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TTY Fasteners, a general rambling string of information.

Discussion in 'General Truck Info' started by Jigs-n-fixtures, Sep 29, 2020.

  1. Jigs-n-fixtures

    Jigs-n-fixtures Well-Known Member

    Typically TTY bolts are torqued to a spec, and then tightened an angular amount more than that. So, if all you have is a torque spec they are not being torqued to yield.

    On high performance assemblies, like racing engines, the bolts are frequently replaced with studs. And instead of tightening them to a torque, they are tightened to a given stretch, based on the thickness of the piece you are clamping down, using a dial indicator. A time intensive thing to do.

    TTY, is a less expensive, and less time consuming way of getting an approximation of the tighten by stretch method. You torque to a preload, and then turn a given angle more. With how much that angle is, calculated based on the the pitch of the fastener.

    Generally I use new fasteners for things which need to be torqued down. The torque reading is an indication of the amount of preload in the fastener. Since the pitch, or threads per unit length, is known they have calculated backwards to arrive at how much stretch or preload you have at a given torque. There is a critical part of this assumption: The fasteners are clean and properly lubricated. Dirty, or dry threads resulting higher turning friction, and thus you can track the torque, before you actually get tot he stretch you want. If you are reusing fasteners you should use either a direct display electronic torque meter, or an old style beam torque wrench. Both of those will show chatter if the fastener is dirty or under lubricated. The click type torque wrenches don’t.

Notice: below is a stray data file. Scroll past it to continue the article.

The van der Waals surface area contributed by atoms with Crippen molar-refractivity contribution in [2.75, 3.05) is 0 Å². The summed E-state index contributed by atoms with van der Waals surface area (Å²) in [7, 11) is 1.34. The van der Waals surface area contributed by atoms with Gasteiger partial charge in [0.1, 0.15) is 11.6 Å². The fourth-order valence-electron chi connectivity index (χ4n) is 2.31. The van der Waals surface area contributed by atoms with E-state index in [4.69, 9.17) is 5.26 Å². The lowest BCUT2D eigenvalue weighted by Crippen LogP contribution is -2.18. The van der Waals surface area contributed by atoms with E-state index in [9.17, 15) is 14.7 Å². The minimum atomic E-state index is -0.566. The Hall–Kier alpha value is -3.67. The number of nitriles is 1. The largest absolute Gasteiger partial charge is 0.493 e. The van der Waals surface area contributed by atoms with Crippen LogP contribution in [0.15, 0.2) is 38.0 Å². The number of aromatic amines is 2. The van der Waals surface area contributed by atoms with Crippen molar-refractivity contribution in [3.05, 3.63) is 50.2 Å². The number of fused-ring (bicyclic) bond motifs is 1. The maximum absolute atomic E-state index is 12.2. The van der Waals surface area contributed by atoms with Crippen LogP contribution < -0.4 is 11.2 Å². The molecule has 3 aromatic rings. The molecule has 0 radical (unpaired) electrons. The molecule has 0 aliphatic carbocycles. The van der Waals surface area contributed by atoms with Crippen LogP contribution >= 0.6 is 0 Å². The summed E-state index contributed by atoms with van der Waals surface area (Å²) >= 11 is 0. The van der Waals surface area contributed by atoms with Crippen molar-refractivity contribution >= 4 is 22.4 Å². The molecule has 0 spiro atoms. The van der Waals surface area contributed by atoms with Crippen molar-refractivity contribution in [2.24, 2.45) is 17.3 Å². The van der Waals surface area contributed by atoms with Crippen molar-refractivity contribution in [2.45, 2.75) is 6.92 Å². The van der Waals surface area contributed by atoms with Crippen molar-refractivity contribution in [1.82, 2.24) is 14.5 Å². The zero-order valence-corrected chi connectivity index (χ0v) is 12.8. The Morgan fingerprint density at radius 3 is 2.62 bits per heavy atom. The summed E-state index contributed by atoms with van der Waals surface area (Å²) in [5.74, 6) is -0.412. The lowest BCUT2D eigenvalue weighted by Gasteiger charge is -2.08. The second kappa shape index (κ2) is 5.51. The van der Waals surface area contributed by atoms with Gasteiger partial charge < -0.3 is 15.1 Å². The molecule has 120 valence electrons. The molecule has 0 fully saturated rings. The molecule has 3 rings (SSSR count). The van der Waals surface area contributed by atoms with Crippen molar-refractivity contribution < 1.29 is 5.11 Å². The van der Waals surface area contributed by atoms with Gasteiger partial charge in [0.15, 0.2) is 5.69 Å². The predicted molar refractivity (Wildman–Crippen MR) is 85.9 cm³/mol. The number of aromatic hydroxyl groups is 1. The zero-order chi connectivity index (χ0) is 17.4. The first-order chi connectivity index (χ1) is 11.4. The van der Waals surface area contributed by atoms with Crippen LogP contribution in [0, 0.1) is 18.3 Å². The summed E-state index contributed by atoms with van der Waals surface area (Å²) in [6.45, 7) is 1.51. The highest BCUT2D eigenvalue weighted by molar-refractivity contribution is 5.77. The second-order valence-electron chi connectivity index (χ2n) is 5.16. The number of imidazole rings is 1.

So, starting with new clean fasteners, and running a tap into any tapped holes, and blowing them out with some brake cleaner and then compressed air, goes a long way in assuring things are clean. A small amount of Loc-Tite blue is a good lubricant in most applications.
    MichTrucks and Limestone like this.

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